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Your lips loose colour over time

Your lips loose colour over time

Your poor lips go through a lot over time. The delicate skin is one of the thinnest on your face (apart from the fragile eye area), so it's quick to betray dehydration (ahem, cracks and flakes), and it's one of the first areas to reveal signs of ageing. With the latter, you may know that the lips lose volume and become thinner over time, but did you know your lips can lose their colour, too?

Yep, your lips become less vibrant as you age. Don't panic, though: It's totally natural. But if it bothers you, there are some ways you can hold on to the rosy hue.

How your lips lose pigment with age.

First, a little lip anatomy: Your lips are composed of two parts—the cutaneous lip and the mucosal lip, which includes the vermilion, (what's responsible for the different shade of pigment on your lips compared to the rest of the face).

The mucosal part of your lip is thinner compared to the rest of your skin, as it is made up of fewer layers and also contains many capillaries or tiny blood vessels. Taken together, this accounts for the colour of the lips. Essentially: The skin on your lips is super thin and delicate, which makes the underlying blood vessels more noticeable.

Of course, everyone has a different lip pigment: Lips come in all shapes, sizes, and colours. No matter your specific lip colour, though, it does tend to be most vibrant when you're young, fading over time.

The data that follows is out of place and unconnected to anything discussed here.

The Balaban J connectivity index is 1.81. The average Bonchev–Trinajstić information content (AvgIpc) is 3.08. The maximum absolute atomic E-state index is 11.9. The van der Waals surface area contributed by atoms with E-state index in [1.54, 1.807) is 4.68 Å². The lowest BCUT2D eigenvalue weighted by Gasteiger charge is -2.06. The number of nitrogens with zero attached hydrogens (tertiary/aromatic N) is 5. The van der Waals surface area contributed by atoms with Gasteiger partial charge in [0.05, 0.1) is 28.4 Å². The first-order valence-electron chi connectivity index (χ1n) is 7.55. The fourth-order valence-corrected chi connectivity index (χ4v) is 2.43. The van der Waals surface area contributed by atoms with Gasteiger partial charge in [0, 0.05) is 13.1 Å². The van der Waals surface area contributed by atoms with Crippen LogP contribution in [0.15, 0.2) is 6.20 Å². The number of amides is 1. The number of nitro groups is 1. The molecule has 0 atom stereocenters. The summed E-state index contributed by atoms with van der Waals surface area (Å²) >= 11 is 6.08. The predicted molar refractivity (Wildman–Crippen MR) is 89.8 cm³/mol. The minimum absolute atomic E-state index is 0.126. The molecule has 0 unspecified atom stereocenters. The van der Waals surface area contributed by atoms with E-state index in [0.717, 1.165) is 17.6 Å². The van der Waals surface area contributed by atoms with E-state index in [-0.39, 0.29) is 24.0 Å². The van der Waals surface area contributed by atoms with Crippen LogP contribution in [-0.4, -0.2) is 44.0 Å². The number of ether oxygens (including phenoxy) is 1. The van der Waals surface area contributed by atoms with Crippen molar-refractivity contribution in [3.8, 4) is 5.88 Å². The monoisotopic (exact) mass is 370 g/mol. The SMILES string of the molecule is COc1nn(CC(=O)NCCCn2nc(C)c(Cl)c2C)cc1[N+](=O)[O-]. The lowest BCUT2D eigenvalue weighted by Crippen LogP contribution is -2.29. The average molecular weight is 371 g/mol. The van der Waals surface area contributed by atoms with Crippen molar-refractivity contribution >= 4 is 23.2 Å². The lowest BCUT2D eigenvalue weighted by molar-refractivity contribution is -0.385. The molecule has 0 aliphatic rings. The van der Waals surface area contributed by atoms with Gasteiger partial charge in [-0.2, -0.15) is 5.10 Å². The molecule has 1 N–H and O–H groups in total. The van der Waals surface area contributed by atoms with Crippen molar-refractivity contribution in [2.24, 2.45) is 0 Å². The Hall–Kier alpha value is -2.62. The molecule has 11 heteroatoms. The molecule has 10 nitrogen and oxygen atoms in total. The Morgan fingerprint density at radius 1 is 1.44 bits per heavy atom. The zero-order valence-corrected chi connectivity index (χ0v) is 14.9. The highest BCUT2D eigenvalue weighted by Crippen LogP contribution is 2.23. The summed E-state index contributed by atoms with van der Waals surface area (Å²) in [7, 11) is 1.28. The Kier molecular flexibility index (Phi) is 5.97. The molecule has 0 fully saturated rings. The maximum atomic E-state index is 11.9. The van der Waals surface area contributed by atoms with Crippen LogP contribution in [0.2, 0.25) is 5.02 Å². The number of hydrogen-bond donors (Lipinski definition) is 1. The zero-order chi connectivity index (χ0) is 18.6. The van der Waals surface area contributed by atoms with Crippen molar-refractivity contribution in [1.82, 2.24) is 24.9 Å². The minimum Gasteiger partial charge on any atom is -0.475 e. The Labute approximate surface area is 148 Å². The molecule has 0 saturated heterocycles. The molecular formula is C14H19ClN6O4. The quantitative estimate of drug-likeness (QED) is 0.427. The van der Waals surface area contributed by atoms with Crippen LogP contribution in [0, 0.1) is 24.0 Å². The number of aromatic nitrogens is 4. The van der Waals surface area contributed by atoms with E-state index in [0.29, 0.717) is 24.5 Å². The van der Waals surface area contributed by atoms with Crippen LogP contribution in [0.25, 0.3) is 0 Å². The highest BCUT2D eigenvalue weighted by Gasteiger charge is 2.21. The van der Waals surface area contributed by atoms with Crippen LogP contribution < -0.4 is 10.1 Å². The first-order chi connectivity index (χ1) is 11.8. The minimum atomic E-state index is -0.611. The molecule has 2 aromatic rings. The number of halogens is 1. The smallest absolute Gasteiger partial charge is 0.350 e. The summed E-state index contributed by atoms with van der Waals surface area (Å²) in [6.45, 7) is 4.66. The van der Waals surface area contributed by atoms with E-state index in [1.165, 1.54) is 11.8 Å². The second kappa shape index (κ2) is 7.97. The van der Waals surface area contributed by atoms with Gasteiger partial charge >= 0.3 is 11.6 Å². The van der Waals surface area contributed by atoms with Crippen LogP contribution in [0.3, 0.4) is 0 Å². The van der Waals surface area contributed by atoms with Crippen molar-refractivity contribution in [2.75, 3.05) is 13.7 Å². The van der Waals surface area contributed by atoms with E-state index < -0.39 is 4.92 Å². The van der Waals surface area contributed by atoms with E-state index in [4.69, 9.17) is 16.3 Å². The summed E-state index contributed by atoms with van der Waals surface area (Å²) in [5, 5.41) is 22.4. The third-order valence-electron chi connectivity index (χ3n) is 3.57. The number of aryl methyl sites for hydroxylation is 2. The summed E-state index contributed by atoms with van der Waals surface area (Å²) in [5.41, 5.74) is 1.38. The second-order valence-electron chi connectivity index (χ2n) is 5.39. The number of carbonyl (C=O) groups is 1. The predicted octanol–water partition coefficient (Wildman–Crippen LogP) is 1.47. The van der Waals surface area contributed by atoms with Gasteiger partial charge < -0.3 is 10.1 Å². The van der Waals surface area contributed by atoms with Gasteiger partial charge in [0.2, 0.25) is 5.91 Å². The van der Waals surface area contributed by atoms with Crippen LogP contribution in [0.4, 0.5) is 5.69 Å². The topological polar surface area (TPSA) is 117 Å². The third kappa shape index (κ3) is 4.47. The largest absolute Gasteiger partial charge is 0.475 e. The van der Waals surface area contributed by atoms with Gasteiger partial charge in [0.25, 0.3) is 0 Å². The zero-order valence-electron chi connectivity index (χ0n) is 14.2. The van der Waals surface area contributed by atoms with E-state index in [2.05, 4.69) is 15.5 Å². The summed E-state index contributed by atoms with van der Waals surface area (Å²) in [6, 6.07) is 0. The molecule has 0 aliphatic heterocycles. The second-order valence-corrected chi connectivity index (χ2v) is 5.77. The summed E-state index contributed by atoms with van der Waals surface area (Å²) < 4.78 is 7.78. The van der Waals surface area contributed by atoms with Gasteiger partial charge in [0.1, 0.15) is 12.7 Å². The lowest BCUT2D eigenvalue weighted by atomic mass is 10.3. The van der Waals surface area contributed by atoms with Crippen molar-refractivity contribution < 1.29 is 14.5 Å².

As you get older, the lips tend to thin and face increased moisture loss, causing the lips to dry out, which may change the overall appearance and colour, as having dry skin on the lips can make them appear dull. Since the coloured part of your lips is already so thin, you might notice these changes, both in volume and pigment, much quicker. Not to mention, sun damage and smoking also contribute to collagen decline, which only speeds up those pigmentary changes.

What to do about it.

Hydrated, happy lips look more vibrant, so all the more reason to save your raw, cracked lips right now. Make sure you're correctly moisturising your lips, especially during the winter. Look for balms that contain a blend of oils, humectants, and butters.

You may also want to use a lip mask or balm, if you so choose. Remember, the skin is more permeable at night, so applying a mask packed with nourishing actives can help you wake up to baby-smooth lips.

The Vintage Salon Team x

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